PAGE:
Bruce Willis, Edward Norton, Bill Murray, Frances McDormand, Tilda Swinton, Jason Schwartzman, Bob Balaban
Cannes: 26 May 2012 (General release)
I’d imagine the trip to Cannes isn’t the most convenient trek for even the most knowledgable resident of its parent country’s closest surrounding cities. More or less isolated along the coast of the French Riviera, the port city of Cannes transforms once a year from simply one of the more beautiful of coastal locales into a melting pot of industry and journalistic humanity gathered in the name of international cinema’s most prestigious film festival, which just so happens to take place along Europe’s most sun-kissed beach communities. With the closest airport located well enough outside it’s hill-shrouded borders, Cannes is limited to vehicular and nautical access, its narrow streets overflowing with scooters, buses, taxi cabs, and, during these two weeks in particular, thousands upon thousands of tourists and film fans.
Coming from Los Angeles made this little sojourn especially interesting, taking me from my West Coast home to Washington D.C.; from there to Geneva, Switzerland; from the land of the Swiss Alps to Nice, France; and from there, finally, to the city of Cannes, via bus. I couldn’t have slept much more than 60 minutes in the 36 straight hours that took me from Los Angeles on through to the eve of the festival proper, turning a case of jet lag into a fourth wind-summoning marathon of press lines, apartment hunting, and phone reception bereft attempts at corralling members of our extended critical community for an evening gathering upon arrival. That this all went down without much of a setback is rather miraculous, turning a place of good vibes and incredible weather into a somehow even more agreeable haven for like-minded cinema enthusiasts.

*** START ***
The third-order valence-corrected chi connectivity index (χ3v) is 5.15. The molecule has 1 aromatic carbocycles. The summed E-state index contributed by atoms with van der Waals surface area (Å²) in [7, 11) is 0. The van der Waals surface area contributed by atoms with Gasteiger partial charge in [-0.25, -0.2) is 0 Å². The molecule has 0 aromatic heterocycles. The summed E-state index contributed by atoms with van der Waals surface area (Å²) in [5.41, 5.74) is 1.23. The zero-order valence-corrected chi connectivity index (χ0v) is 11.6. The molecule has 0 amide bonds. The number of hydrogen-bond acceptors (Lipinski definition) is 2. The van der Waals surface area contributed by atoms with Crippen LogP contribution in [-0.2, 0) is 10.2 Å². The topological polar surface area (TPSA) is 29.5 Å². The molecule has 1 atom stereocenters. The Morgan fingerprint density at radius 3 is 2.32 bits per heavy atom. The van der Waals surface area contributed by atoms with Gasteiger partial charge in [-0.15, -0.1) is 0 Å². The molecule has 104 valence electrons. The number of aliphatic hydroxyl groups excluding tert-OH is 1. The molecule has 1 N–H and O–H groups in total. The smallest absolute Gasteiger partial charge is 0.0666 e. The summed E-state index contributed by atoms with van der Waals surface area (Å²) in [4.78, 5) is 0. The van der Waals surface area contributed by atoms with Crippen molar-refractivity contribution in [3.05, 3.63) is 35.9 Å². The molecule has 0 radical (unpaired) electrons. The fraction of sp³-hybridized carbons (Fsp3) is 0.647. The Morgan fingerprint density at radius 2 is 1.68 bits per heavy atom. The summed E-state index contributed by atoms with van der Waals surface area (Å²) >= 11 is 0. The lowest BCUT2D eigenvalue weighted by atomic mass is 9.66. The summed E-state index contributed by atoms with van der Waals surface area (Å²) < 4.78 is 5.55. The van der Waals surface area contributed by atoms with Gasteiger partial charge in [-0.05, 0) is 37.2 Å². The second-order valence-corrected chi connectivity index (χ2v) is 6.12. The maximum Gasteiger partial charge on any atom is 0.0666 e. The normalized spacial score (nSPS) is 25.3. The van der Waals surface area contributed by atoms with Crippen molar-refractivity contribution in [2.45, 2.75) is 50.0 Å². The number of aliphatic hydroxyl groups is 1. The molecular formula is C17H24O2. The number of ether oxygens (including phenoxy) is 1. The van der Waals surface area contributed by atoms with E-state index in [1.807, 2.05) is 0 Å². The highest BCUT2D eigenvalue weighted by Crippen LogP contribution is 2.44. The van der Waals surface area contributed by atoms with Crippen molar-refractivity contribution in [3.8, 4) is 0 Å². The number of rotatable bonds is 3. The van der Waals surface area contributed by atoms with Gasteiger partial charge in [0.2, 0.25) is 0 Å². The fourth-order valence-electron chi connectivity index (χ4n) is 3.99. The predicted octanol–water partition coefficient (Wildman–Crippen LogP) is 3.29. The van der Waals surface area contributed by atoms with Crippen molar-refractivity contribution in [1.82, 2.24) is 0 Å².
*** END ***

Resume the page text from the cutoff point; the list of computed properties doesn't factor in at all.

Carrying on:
Opening the festival with Moonrise Kingdom, beloved indie icon Wes Anderson’s first live action film in five years, only buoyed the camaraderie. After a few years of more populist-leaning fare—Up, Robin Hood, and Midnight in Paris make for a, let’s just say, wide-ranging succession of festival bows—this move toward decidedly more niche terrain stoked curiosity for a film that, based on pre-release materials alone, could be seen as wheelhouse Wes Anderson. The results are both widely welcoming and wheelhouse Wes Anderson is a nice coup for the fest, as fans of American indie’s most twee director will likely savor the results, which are quite charming, while those resistant to some of Anderson’s more arch tendencies will be met with a series of some of his more sensitive, gentler gestures.
Perhaps sensing exhaustion in a style he all but invented and perfected, Anderson made a decisive aesthetic swerve into stop-motion animation with 2009’s Fantastic Mr. Fox, which, wouldn’t you know it, turned out as a typical Wes Anderson film in every aspect but genre affiliation. Still, it was a breath of fresh air after nearly a decade of vacuum sealed, heightened-reality stylistic refinement. But expecting major change from Anderson at this point is roughly equivalent to expecting McDonalds to vary in taste from country to country. His films, no matter the medium, are now a known quantity going in—you either accept, and in some cases perhaps cherish, them for what they are, or otherwise ignore the dependable presentation. Part of the satisfaction from watching Anderson’s work is the expansive world he has created and thus far populated with unique, seemingly interrelated characters. Moonrise Kingdom manages to continue the trend while working in new wrinkles, some blatant and not quite as successful as in the past, and some more subtly and susceptible to oversight.